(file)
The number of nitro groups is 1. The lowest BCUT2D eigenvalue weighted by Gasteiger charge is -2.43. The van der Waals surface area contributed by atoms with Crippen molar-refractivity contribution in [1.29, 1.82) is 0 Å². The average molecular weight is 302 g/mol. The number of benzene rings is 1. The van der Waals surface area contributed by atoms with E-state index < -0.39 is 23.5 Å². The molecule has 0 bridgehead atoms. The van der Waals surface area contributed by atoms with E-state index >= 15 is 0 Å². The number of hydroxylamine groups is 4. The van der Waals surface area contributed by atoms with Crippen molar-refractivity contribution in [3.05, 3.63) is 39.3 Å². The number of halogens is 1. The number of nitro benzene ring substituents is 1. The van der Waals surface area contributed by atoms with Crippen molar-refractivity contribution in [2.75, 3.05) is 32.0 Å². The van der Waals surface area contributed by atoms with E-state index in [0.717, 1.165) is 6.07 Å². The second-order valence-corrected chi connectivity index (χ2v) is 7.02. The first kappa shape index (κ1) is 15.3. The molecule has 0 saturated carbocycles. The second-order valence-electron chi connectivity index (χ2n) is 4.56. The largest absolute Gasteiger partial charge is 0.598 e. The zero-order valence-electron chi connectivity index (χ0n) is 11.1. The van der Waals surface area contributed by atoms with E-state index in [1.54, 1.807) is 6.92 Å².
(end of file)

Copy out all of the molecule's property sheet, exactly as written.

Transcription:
The number of nitro groups is 1. The lowest BCUT2D eigenvalue weighted by Gasteiger charge is -2.43. The van der Waals surface area contributed by atoms with Crippen molar-refractivity contribution in [1.29, 1.82) is 0 Å². The average molecular weight is 302 g/mol. The number of benzene rings is 1. The van der Waals surface area contributed by atoms with E-state index < -0.39 is 23.5 Å². The molecule has 0 bridgehead atoms. The van der Waals surface area contributed by atoms with E-state index >= 15 is 0 Å². The number of hydroxylamine groups is 4. The van der Waals surface area contributed by atoms with Crippen molar-refractivity contribution in [3.05, 3.63) is 39.3 Å². The number of halogens is 1. The number of nitro benzene ring substituents is 1. The van der Waals surface area contributed by atoms with Crippen molar-refractivity contribution in [2.75, 3.05) is 32.0 Å². The van der Waals surface area contributed by atoms with E-state index in [0.717, 1.165) is 6.07 Å². The second-order valence-corrected chi connectivity index (χ2v) is 7.02. The first kappa shape index (κ1) is 15.3. The molecule has 0 saturated carbocycles. The second-order valence-electron chi connectivity index (χ2n) is 4.56. The largest absolute Gasteiger partial charge is 0.598 e. The zero-order valence-electron chi connectivity index (χ0n) is 11.1. The van der Waals surface area contributed by atoms with E-state index in [1.54, 1.807) is 6.92 Å².